• Rod Brown

    A captivating glimpse of African American women and their hair as well as their relationships with their mothers, sisters and friends. This book is a great companion piece to

    , though better than that book for being concise and focused. The art has a rough and unrefined quality, but I quickly warmed to it. Recommended.

  • Amy!

    I don't particularly love this art style, but I did really enjoy these short stories and parody ads for black hair products. It was a really interesting, informative look at the way life happens around these women getting their hair done.

  • Olivia

    After serving as an editor for a graphic novel review publication, Drawn & Quarterly now has me on a "librarian" list and sent me a complimentary copy of this with no expectations of any formal review. I would've sought it out to read anyway, but this was a nice gesture. Even more so that I now have it signed after meeting Flowers at SPX!

    This is a collection of short comics about the lives of Black women. Some are based on true stories, some not (according to Flowers the first one is and the

    After serving as an editor for a graphic novel review publication, Drawn & Quarterly now has me on a "librarian" list and sent me a complimentary copy of this with no expectations of any formal review. I would've sought it out to read anyway, but this was a nice gesture. Even more so that I now have it signed after meeting Flowers at SPX!

    This is a collection of short comics about the lives of Black women. Some are based on true stories, some not (according to Flowers the first one is and the other "shorter" ones are non-fiction). Each story reads like a self-contained slice of life where it feels like these characters exist outside the story but in a way that doesn't demand more from the story.

    I really enjoy Flowers' style - all black and white, mostly thick lines, but also with an attention to detail for texture. Things really jump out at you in a way that you don't expect.

    I look forward to her future work!

  • Alicia

    It is equal parts biographical and every experience as Flowers describes African American hair in different contexts and experiences, however as with the graphic novel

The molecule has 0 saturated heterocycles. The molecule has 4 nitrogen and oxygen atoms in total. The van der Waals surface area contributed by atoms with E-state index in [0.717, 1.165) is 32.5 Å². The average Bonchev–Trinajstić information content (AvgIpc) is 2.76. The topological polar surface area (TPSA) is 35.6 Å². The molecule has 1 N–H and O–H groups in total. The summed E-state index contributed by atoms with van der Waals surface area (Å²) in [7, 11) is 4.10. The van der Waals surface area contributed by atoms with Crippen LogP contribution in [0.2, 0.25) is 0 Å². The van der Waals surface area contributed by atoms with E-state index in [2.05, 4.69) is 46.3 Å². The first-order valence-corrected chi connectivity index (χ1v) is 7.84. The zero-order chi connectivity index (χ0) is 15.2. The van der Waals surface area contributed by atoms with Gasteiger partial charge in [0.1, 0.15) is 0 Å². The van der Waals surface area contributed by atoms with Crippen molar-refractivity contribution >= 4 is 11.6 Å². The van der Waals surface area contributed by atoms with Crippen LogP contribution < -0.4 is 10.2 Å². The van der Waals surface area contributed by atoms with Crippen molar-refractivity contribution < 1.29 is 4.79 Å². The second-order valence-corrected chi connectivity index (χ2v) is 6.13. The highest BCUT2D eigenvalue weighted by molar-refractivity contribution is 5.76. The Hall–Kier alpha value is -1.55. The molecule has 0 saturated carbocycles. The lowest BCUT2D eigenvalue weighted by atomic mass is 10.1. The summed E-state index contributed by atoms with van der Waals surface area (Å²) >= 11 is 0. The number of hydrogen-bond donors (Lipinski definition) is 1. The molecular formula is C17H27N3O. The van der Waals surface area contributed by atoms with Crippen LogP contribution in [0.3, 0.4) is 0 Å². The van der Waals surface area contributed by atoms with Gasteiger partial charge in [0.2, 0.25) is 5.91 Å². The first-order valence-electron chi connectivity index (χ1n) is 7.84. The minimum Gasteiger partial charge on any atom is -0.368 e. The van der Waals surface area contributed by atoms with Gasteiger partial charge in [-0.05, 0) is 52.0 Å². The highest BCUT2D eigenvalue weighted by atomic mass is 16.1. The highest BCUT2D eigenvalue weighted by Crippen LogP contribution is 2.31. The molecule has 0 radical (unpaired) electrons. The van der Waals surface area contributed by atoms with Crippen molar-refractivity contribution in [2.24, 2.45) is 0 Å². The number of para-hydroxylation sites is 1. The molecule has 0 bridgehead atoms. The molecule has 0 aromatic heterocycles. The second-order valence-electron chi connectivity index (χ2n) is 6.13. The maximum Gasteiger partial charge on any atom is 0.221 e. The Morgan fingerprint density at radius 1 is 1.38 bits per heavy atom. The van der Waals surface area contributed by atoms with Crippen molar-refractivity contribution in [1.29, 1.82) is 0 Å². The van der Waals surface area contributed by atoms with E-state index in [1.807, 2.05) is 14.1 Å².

, the illustration style was distracting and unfocused. In scenes where there was singing or action, I was distracted by what was on the page and without any color either to change depth or make items or people pop out, I didn't know what I was supposed to be looking at. So I lost something i

    It is equal parts biographical and every experience as Flowers describes African American hair in different contexts and experiences, however as with the graphic novel

    , the illustration style was distracting and unfocused. In scenes where there was singing or action, I was distracted by what was on the page and without any color either to change depth or make items or people pop out, I didn't know what I was supposed to be looking at. So I lost something in the translation of the emotional elements of hair experiences with the illustrative choices.

    Choosing to be a collection of short stories however was a superb entry point.

  • Amanda

    I’m a little underwhelmed with this collection overall. There are a few stellar comics but they’re buried in with tangents and the panels themselves are hard to read.

  • Mary Lee

    Definitely a "window" book for me.

  • Elizabeth A

    Hair is a thing. Especially women's hair. Across all cultures. Women of color have extra special baggage when it comes to our hair. If you don't believe me, just look up how much money this industry generates. It boggles the mind. World hunger could be fixed with that kind of money. However, we all live in this world, and are products of our upbringing and the marketing messages we are constantly bombarded with, so maybe we could give ourselves a break on this one.

    This graphic memoir is a collec

    Hair is a thing. Especially women's hair. Across all cultures. Women of color have extra special baggage when it comes to our hair. If you don't believe me, just look up how much money this industry generates. It boggles the mind. World hunger could be fixed with that kind of money. However, we all live in this world, and are products of our upbringing and the marketing messages we are constantly bombarded with, so maybe we could give ourselves a break on this one.

    This graphic memoir is a collection of vignettes that offer a "glimpse into black women’s lives and coming-of-age stories as seen across a crowded, ammonia-scented hair salon while ladies gossip and bond over the burn." While I appreciate that there is power for women and girls who see themselves in these stories, I was not a fan of the sketchy, blocky illustration style, and the pieces themselves lacked a cohesive narrative drive.